Dawn karakia starts month of celebrations in Auckland embracing old lore of thanksgiving
In times past, Maori would see in the rising of Matariki with karakia and festivities lasting up to three days. In modern times it's a more raucous affair with singing, dancing, food and art in celebrations that go on for a month.
This year, Auckland Council and community organisations will mark Matariki with a 31-day festival starting with a dawn karakia tomorrow.
The Matariki star cluster is celebrated worldwide, known elsewhere as Pleaides and Subaru, and is among the most important star constellations according to ancient Maori tradition. The first new moon after the rise of Matariki signals the start of the Maori New Year.
The council's pou tikanga cultural adviser, Rereata Makiha, said there had been a renaissance in celebrating Matariki, led by the Maori Language Commission in the early 2000s after the traditional maramataka (lunar calendar) that Maori follow was shunned.
"Matariki goes back to the times when we were a Pacific people before we migrated to New Zealand and it was the prominent star," he said.
"It aligns with other cultures ... and as long as this celebration brings back an understanding of the significance, not just of Matariki but of the hundreds ... of stars our ancestors knew, then that's a good thing."
The festival will see Maori culture, family, food and education celebrated Auckland-wide but Mr Makiha, of Te Mahurehure, said things had been low-key in the past.
"I have heard that in Tuhoe there used to be a special ceremony and karakia that used to take place in special places up on the hilltops to herald in that new year," he said.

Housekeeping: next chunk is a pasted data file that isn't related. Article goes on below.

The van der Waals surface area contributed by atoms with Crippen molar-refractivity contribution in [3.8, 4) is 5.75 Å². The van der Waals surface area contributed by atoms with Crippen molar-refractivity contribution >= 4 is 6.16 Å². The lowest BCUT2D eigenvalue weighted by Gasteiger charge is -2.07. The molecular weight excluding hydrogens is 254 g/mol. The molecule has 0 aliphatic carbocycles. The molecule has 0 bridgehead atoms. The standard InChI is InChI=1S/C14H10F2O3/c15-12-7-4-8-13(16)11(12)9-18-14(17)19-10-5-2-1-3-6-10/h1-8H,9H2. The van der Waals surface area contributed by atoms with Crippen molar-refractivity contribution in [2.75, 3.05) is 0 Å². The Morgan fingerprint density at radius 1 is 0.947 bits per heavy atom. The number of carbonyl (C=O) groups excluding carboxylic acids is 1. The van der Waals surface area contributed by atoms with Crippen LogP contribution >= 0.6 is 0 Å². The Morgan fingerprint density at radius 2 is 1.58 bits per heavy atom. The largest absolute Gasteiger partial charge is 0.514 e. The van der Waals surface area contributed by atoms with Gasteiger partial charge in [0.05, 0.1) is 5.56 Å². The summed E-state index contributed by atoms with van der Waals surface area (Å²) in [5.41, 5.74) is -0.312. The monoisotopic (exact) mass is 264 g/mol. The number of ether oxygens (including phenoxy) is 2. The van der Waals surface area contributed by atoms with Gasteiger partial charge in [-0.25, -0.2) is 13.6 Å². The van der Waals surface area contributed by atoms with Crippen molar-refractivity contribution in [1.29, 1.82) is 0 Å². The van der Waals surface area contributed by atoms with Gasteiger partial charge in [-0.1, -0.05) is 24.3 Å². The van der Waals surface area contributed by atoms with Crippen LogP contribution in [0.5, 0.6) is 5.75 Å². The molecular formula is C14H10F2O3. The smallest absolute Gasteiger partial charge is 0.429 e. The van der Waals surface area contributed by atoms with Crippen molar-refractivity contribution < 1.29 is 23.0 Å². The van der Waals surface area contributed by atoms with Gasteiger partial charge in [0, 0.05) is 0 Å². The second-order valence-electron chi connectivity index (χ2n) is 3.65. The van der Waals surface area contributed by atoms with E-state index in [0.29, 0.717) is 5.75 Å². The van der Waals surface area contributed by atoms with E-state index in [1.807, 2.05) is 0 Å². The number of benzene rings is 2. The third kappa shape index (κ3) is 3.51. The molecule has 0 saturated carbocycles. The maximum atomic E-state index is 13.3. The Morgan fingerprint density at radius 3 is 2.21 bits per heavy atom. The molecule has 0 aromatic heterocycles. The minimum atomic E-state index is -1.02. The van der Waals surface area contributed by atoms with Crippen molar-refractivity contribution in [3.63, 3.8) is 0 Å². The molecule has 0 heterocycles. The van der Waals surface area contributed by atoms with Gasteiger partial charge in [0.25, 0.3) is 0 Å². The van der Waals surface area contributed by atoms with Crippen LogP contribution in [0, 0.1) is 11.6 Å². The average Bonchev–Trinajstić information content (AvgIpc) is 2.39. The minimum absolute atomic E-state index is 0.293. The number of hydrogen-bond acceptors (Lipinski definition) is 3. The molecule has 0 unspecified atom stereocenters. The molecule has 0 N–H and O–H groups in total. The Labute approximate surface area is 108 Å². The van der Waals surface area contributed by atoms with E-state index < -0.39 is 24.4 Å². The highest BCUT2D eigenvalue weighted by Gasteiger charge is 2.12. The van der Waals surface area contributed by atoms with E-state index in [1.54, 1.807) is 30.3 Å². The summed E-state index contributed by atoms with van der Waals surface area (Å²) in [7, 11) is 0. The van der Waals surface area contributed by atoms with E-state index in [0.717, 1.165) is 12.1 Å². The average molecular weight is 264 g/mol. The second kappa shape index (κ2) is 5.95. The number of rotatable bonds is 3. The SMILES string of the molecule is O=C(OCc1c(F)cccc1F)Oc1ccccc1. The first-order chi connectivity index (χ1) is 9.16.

"But up home, our mother and grandmother used to go down to the river and do our karakia; it was quiet and wasn't like the hoopla we have these days with celebrations.
"I don't have any problem with that as long as somewhere in there there's some learning and passing on the ancestral knowledge to the next generation."
He said Matariki was vital for Maori who closely observed natural phenomena such as the stars and tides. Some iwi looked out for Te Puanga (Rigel in the Orion constellation) as Matariki wasn't visible everywhere.
Mr Makiha said the first new moon after the rise of Matariki was critical for the harvesting of kai and for starting afresh. "Back then you had to rely on Matariki getting your own food for the survival of your families from the rivers, the lakes and seas."
Auckland Council's Maori programme leader, Anahera Higgins, said the Matariki festival was growing in stature as an indigenous event that celebrated and gave thanks in a way that recognised tikanga Maori.
Matariki enthusiast Dayne Laird said Aucklanders wanting to view the constellation would need to be outside about 5.40am tomorrow with their sights on the northeast sky.
What does Matariki mean to you?
Hinewehi Mohi, musician
Some of my most memorable Matariki moments have been the gourmet hangi we had at the Maori King's Turangawaewae Marae in Ngaruawahia.
Peter Gordon worked with the local cooks and hundreds gathered to taste a special twist on the traditional hangi. We also listened to the wonderful acoustic performances from local artists all in support of the Raukatauri Music Therapy Centre.
I was also involved with a great concert called Tiramarama a few years ago where artists performed their hit songs with the Auckland Chamber Orchestra - Ardijah, Tama Waipara, Adeaze, Stan Walker and Maisey Rika. We packed out the Aotea Centre and it was the most magical night of musical celebration ever!